A few months ago, I spotted six leopards during a single night. I had seen these wild cats once before in 2016. But I had forgotten to press the “record” button on the camera. And I had nothing to show for it. People tell me that I was lucky to be there – experiencing the moment. But, it is not how I want to remember the important stuff. When I grow senile, I do not want to arrange matchsticks on a piss-stained bed to relive snapshots of precious moments. I would rather look at some photos and videos.
Gung-ho about striking luck a second time, I had visited the hill station of Valparai earlier this February, with Jerome – the chap who escaped unhurt in my life-changing Gaur incident of 2013. We were accompanied by Asirvatham, the man at the wheel and our guardian angel, and Nitesh – a wildlife conservationist.
Valparai is home to Great Indian Hornbills and a wide range of fauna, including at least 4 types of wildcats. It has been a favorite stomping ground of mine for spotting migratory birds and endemic mammals such as giant squirrels, gaurs, tahrs, elephants, and stripe-necked mongooses. But I did not see many of them on the way to the town, like I used to.
It was as though I had returned home to find the couch exactly where I had left it. And the person, I wanted to catch up with, was hiding under it.
With day 1 coming to an end, we decided to take a drive during the late evening hours. We were given fair warning by Frank Benjamin – a friend and the owner of a beautiful cottage in Valparai. He is also an animal rescue specialist, a herpetologist, and one of the nicest people I have met. Frank, without hesitation, told us it was not a good idea because of the recent conflicts involving snakes, elephants and leopards. I was persistent, though. Frowning his eyebrows but letting out a grin, he told us about all the areas to be avoided, and the few places we could explore.
Starting off, barely a few kilometers into it, we saw an Indian Porcupine. It had us excited. However, with the exception of a few Black-Naped Hares and Barn Owls, there was no sighting for the next two hours. It started to get dark, and many of the local residents and tourists were ready to call it a day. Grabbing a quick dinner at the nearest sign of civilization, we moved along. We heard the trumpeting roar of an elephant at a fair distance. I shuddered because I have no interest in encountering them after sundown; bears and gaurs neither. These beasts can be hot-tempered, and given my inbuilt human tendency to annoy and disrupt – it would be a recipe for disaster.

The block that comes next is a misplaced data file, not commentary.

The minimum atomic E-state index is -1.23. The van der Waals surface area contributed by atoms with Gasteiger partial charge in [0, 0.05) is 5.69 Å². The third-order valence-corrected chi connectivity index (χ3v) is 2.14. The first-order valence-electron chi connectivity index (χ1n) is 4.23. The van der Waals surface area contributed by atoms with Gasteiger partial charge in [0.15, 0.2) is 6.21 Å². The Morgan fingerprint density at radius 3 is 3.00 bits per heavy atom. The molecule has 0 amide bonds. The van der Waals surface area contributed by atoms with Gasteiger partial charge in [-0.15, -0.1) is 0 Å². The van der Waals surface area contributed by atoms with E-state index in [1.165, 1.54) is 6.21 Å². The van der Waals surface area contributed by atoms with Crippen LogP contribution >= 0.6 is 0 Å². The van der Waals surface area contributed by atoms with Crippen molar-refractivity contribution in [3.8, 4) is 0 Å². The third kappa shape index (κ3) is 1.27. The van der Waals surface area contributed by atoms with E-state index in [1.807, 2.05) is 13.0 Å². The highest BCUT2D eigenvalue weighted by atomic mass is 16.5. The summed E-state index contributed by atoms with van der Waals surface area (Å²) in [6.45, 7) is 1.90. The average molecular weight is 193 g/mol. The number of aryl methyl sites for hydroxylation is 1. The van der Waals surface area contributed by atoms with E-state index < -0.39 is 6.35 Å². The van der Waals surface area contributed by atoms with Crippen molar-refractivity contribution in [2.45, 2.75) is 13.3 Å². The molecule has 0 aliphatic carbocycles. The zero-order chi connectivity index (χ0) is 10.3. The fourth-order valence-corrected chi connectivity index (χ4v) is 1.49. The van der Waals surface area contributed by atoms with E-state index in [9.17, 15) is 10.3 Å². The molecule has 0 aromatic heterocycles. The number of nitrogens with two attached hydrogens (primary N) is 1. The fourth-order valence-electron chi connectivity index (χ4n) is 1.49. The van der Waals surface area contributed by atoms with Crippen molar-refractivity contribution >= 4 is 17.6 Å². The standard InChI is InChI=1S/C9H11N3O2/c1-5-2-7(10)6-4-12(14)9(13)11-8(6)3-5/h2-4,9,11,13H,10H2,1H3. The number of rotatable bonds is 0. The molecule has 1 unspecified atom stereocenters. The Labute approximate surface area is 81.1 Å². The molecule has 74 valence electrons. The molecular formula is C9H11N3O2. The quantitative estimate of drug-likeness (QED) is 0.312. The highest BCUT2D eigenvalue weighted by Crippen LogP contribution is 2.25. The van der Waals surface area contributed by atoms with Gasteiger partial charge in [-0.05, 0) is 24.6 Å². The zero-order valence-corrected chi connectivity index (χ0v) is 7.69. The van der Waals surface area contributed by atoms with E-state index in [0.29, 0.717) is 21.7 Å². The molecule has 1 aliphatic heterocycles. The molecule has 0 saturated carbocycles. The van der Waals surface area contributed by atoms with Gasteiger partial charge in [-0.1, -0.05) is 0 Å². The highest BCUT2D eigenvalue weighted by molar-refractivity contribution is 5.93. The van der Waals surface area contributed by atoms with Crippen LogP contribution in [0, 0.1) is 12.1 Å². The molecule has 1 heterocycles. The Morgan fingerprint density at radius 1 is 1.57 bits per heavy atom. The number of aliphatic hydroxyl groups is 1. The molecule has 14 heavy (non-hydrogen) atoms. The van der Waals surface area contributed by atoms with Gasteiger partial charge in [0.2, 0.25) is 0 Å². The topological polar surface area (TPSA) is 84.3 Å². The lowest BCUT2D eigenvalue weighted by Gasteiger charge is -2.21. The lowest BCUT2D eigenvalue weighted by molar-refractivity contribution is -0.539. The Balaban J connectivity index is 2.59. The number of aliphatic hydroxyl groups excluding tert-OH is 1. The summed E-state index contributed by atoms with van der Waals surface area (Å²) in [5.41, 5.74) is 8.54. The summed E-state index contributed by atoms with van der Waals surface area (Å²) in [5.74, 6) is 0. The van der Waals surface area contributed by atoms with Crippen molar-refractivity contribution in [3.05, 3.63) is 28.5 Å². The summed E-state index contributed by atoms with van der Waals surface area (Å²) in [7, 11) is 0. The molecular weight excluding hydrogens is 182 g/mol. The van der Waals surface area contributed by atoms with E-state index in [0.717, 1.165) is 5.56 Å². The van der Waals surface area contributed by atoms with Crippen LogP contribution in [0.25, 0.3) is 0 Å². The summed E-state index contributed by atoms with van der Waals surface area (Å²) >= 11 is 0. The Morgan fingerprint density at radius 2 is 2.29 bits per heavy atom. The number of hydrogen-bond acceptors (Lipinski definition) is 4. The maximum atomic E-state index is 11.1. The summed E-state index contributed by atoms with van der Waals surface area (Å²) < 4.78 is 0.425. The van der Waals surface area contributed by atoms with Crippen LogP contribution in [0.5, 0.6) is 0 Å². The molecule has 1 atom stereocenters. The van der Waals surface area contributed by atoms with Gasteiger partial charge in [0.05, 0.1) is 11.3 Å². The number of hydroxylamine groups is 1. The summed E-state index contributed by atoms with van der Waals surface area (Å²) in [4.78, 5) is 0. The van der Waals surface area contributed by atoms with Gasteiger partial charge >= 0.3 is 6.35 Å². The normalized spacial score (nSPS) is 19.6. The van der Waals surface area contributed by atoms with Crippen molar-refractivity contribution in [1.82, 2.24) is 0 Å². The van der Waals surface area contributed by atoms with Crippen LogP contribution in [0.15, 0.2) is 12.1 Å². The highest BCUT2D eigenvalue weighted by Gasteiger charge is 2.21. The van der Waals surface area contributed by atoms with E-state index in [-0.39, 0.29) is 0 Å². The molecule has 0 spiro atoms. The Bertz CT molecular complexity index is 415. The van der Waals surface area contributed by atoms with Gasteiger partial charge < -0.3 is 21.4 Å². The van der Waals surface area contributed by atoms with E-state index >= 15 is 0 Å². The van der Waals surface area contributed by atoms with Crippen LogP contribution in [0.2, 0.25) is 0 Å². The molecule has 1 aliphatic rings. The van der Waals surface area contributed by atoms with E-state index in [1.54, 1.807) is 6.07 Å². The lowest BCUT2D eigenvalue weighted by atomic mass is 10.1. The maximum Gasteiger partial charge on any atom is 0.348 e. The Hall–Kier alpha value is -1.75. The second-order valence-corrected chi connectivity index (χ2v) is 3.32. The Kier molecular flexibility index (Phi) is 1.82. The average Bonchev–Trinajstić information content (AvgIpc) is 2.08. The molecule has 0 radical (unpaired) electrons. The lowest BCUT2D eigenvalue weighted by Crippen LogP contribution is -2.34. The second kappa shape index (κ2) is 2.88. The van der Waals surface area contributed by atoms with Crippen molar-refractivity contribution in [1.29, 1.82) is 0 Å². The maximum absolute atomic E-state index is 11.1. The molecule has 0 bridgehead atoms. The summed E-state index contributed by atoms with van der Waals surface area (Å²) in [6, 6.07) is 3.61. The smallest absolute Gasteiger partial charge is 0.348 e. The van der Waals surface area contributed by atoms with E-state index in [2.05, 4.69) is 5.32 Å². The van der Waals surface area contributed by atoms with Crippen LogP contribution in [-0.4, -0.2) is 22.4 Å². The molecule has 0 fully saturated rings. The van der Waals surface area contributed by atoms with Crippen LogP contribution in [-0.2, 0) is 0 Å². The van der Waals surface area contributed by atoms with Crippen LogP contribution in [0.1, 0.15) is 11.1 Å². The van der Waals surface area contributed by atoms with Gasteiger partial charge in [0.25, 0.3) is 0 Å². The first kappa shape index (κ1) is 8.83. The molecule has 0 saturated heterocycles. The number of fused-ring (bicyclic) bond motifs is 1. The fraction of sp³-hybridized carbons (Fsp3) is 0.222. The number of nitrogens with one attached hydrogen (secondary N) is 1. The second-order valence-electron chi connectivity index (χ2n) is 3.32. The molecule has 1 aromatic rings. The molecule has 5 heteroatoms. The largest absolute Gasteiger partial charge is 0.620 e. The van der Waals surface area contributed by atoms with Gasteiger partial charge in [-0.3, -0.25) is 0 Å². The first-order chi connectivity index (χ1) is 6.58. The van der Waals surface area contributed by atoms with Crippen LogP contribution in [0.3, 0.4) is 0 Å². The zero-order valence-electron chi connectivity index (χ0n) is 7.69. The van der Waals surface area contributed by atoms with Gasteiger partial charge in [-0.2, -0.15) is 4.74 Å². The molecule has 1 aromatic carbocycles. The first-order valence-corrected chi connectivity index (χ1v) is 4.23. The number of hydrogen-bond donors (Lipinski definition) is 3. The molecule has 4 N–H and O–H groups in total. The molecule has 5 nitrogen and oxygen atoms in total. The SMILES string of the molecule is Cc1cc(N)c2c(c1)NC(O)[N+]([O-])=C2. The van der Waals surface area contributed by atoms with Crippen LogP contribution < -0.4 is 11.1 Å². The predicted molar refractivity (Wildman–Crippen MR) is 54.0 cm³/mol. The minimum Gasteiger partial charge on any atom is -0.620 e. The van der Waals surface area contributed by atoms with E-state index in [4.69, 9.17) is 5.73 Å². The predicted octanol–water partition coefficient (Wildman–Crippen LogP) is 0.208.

I have seen the #IndianPorcupine a couple of times, but I have never photographed one. Notoriously shy – when they realize they are spotted, they run away as fast as their stubby legs can carry them. We startled this one, and he made a face before turning around and scurrying into the bushes. #wildlifevideos
Driving through a tea plantation, the car’s headlights shone on a furry phantom crossing the road. Upon inspection, and as elation filled my lungs, we realized it was a Brown Palm Civet. Wearing a velvet coat of storm clouds, like some pint-sized panther on the prowl, it disappeared into the darkness.
A few kilometers from there, Nitesh motioned for the car to stop. Without saying a word, he got down and surveyed the thick bushes. Suddenly, he darted back to the car window. Squeezing a scream into a murmur, he said, “leeeeopard, bro”.
I am not sure what I did upon hearing him. All I know is it took me too long to grab the camera. I missed the leopard – by seconds. I was miffed, and it showed on my face. Nitesh assured me that we still had a fighting chance.